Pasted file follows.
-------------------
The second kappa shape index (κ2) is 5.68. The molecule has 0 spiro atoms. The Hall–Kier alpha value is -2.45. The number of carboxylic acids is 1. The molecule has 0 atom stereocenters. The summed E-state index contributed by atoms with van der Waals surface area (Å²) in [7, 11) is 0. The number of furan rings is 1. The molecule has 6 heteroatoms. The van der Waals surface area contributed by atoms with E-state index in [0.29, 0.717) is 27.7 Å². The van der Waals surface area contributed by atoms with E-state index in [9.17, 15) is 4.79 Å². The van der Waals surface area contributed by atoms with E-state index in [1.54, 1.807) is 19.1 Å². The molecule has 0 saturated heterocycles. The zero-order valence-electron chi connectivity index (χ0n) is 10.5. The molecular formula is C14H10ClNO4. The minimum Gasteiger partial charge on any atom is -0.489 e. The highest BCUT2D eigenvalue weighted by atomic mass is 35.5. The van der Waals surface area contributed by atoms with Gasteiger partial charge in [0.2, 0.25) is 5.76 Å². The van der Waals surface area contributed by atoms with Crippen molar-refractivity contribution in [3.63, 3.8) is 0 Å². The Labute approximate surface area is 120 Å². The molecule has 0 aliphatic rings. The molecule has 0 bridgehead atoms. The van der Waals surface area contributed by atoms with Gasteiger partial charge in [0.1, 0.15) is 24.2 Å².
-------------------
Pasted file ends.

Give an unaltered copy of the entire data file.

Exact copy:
The second kappa shape index (κ2) is 5.68. The molecule has 0 spiro atoms. The Hall–Kier alpha value is -2.45. The number of carboxylic acids is 1. The molecule has 0 atom stereocenters. The summed E-state index contributed by atoms with van der Waals surface area (Å²) in [7, 11) is 0. The number of furan rings is 1. The molecule has 6 heteroatoms. The van der Waals surface area contributed by atoms with E-state index in [0.29, 0.717) is 27.7 Å². The van der Waals surface area contributed by atoms with E-state index in [9.17, 15) is 4.79 Å². The van der Waals surface area contributed by atoms with E-state index in [1.54, 1.807) is 19.1 Å². The molecule has 0 saturated heterocycles. The zero-order valence-electron chi connectivity index (χ0n) is 10.5. The molecular formula is C14H10ClNO4. The minimum Gasteiger partial charge on any atom is -0.489 e. The highest BCUT2D eigenvalue weighted by atomic mass is 35.5. The van der Waals surface area contributed by atoms with Gasteiger partial charge in [0.2, 0.25) is 5.76 Å². The van der Waals surface area contributed by atoms with Crippen molar-refractivity contribution in [3.63, 3.8) is 0 Å². The Labute approximate surface area is 120 Å². The molecule has 0 aliphatic rings. The molecule has 0 bridgehead atoms. The van der Waals surface area contributed by atoms with Gasteiger partial charge in [0.1, 0.15) is 24.2 Å².